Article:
Thursday, November 10, 2016

Sticking to the Plan: Braves Add R.A. Dickey

By slgckgc on Flickr (Original) [CC By 2.0], via Flickr
In a case of an early free agency rumor becoming true, the Atlanta Braves have signed pitcher R.A. Dickey to a contract for 2017. According to Jon Heyman, he'll receive at least $8M (total includes $500K buyout) with a chance to earn an additional $7.5 million if his option for 2018 is exercised.

Let's take a look at what the Braves got.

Profiling Dickey

I don't know if you are aware of this, but Dickey throws the knuckleball. In fact, he throws it about 88% of the time according to Brooks Baseball. Along with Steven Wright and Eddie Gamboa, he's one of three knucklers to pitch in the majors since the retirement of Tim Wakefield in 2011. All three had been in the AL East, but that is no longer the case now.

Before Dickey, nobody threw the knuckleball with such velocity. That said, Dickey has "lost" about three ticks in velocity over the last two years from an average of 75.3 mph in 2014 to 72.2mph this year. However, those averages are pretty much useless because Dickey throws two knuckleballs that are only charted as one. The fast one is the one that shocks hitters and observers as, on a good day, it can reach 80 mph. The slower one is comparable to the Bugs Bunny cartoon where a hitter can swing three times on one pitch. Okay, maybe not that slow, but the two knucklers have about, on average, a 5-to-10 mph difference.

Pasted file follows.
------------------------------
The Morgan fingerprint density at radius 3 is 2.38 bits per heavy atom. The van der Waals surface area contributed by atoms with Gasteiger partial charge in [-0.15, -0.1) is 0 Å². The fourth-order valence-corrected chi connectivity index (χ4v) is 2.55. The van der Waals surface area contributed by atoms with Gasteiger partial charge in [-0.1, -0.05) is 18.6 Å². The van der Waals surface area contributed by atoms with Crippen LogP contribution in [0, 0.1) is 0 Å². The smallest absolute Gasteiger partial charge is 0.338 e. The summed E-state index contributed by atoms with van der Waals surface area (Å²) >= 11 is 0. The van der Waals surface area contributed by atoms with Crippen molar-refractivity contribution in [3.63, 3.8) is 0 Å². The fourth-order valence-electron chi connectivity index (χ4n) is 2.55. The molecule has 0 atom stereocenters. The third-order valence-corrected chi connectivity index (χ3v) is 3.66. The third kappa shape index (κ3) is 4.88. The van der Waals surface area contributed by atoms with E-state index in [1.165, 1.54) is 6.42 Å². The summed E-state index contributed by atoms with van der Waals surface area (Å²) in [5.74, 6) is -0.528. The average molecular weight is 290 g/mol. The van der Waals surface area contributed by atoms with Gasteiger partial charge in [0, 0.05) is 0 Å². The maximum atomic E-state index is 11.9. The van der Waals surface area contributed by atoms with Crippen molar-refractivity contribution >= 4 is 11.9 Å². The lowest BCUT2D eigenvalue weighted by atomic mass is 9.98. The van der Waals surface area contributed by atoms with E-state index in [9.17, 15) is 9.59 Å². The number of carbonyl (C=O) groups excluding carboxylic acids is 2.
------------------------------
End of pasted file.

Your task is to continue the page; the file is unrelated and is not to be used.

Dickey throws three other pitches, but last year seemed to relegate himself to a two-pitch pitcher. His sinker, which averaged 83 mph, was utilized 9.2% of the time. That represents an increase of double the usage from 2015. He rarely went to his fourseamer, which he adopted in 2012, nor his changeup - though that's nothing new. Now, here's the thing. Being a two-pitch pitcher is more in line with his Mets' days. Back then, he actually used his sinker much more (around a quarter of the time). Once he went to Toronto, his knuckleball usage went through the roof.

That's one thing the Braves may attempt to change once he arrives in camp in February. Dickey will also enjoy a move away from the homer-happy stadiums of the AL East where three of the five home parks in the division are extreme hitter paradises. That's especially true of his former home in Toronto. Since joining the Jays, Dickey had a HR/9 of 1.45 at home versus 1.02 on the road. While it's unknown how SunTrust Park will play, of the dozen current stadium in baseball that parkfactors.com gives a rating of 105+ - which classifies it as a hitter's park - only one is the NL East. In an unbalanced schedule, that should aid with Dickey's homerun numbers. He surrendered between 25 and 35 homeruns as a Blue Jay and between 1.05 and 1.49 HR/9. That mark should fall with his return to the NL.